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GSOC confirms ‘electronic anomalies’ found, and regrets not disclosing it

In a statement this evening, the Garda Ombudsman added that no evidence of Garda misconduct was discovered.

Image: Photocall Ireland

THE GARDA OMBUDSMAN Commission (GSOC) has said that its database was not compromised as a result of communications being tapped, and that there was no evidence of Garda misconduct.

GSOC also said that it now “regrets” the decision to not report the matter “to other parties”.

“We did not wish to point fingers unnecessarily and we did not believe that widespread reporting would be conducive to public confidence,” a statement released this evening read.

“We regret that now and this was communicated to the Minister for Justice and Equality [Alan Shatter] by Simon O’Brien, Chairman of the Commission, this afternoon.”

Ahead of this meeting, Minister Shatter had requested a “full report” into the hacking.

The Office confirmed that “three technical and electronic anomalies” that could not be “conclusively explained” were found following an investigation which concluded the 17 December last year, although there was no evidence of “Garda misconduct”.

The Sunday Times reported yesterday that the WiFi network and a phone used for conference calls in GSOC’s office had been tapped.

The statement in full:

In the course of our operations the Commission has always been conscious of the need for appropriate confidentiality and proper levels of security. The Commission has brought this to the attention of staff from time to time. On two occasions, since commencing operations, security experts have been consulted. A sweep of the building, and tests on the integrity of our telecommunications security, have been undertaken.

A security sweep of GSOC’s offices was conducted on the evenings of 23 to 27 September, 2013. This was conducted by a specialist UK security firm that had been recommended. The overall cost of the security checks undertaken was just under €18,000.

As well as the general check of our building, the Commission also sought expert advice on the sorts of capabilities that exist in relation to the interception of communications, including telephones.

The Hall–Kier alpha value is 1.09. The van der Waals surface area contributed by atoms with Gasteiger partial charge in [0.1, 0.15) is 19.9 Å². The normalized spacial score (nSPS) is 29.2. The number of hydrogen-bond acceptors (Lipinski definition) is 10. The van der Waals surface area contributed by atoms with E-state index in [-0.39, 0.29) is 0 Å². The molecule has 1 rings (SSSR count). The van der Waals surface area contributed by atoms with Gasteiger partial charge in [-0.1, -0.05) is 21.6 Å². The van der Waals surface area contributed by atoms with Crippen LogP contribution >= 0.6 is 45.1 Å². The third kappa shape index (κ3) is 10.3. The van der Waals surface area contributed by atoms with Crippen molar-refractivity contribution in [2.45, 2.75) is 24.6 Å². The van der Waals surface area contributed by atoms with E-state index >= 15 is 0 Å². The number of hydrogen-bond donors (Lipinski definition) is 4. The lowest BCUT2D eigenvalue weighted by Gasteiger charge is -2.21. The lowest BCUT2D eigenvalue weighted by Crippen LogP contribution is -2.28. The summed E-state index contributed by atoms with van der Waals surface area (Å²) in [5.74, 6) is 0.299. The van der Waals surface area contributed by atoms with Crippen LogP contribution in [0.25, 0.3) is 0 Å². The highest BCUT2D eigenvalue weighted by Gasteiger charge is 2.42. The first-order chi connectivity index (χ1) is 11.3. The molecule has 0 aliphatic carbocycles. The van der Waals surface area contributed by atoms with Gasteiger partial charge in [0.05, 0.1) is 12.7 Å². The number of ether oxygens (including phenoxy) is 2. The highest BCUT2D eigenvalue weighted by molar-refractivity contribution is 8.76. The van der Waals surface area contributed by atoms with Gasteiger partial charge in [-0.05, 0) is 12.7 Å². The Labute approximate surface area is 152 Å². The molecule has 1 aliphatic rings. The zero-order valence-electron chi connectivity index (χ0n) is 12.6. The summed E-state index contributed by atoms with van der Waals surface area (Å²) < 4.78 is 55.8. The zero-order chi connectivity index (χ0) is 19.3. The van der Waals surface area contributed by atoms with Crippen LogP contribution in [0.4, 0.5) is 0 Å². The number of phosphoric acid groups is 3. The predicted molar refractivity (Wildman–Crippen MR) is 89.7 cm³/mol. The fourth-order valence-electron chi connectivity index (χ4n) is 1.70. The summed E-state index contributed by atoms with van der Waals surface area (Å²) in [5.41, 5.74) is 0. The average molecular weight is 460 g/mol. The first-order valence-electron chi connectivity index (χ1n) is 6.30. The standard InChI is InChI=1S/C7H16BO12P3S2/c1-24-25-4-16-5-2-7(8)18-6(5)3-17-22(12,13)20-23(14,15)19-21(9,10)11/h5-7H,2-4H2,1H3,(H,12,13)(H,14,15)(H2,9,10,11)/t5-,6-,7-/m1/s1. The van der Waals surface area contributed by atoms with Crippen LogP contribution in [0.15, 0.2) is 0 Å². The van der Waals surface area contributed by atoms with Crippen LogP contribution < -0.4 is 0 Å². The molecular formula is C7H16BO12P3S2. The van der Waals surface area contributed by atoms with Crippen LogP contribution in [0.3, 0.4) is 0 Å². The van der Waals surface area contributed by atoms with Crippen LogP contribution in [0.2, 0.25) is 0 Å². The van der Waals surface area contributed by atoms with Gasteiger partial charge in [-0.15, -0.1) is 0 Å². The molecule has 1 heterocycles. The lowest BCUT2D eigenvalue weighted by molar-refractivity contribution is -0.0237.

The investigation was completed on 17 December, 2013. It confirmed the existence of three technical and electronic anomalies. These could not be conclusively explained and raised concerns among the investigation team in terms of the integrity of GSOC’s communications security. However GSOC is satisfied that its databases were not compromised. Since the investigation concluded, we have been working to review and enhance our security systems in the light of what the investigation revealed.

There was no evidence of Garda misconduct. The Commission decided to discontinue the investigation on the basis that no further action was necessary or reasonably practicable.

Given the outcome of the investigation, GSOC recognised the need to reinforce the security of our telecommunications systems in the light of the specialist’s advice. We took the difficult decision not to report this matter to other parties. We did not wish to point fingers unnecessarily and we did not believe that widespread reporting would be conducive to public confidence. We took the decision not to report in good faith. We regret that now and this was communicated to the Minister for Justice and Equality by Simon O’Brien, Chairman of the Commission, this afternoon.

Garda Commissioner response

This evening, while speaking at Garda HQ, Garda Commissioner Martin Callinan said that he has read “very carefully” GSOC’s statement.

He said he has noted in particular the assertion that there was no evidence of Garda misconduct:

It is a cause of grave concern that the Garda Síochána Ombudsman Commission’s statement contains a clear indication that An Garda Síochána was in some way suspected of complicity in this matter despite GSOC’s overall finding that the existence of technical and electronic anomalies could not be conclusively explained.

The Commissioner is now seeking clarification from the GSOC about what he described as the below “issues resulting from its statement”:

  • The nature and extent of the anomalies identified by the UK security consultancy?
  • Do these anomalies amount to a security breach and is a criminal offence suspected?
  • The basis for the suspicion of Garda misconduct?
  • Whether any matters identified now require investigation by An Garda Síochána?

Taoiseach: Details of bugging controversy should be made available for ‘public analysis’ >

About the author:

Nicky Ryan

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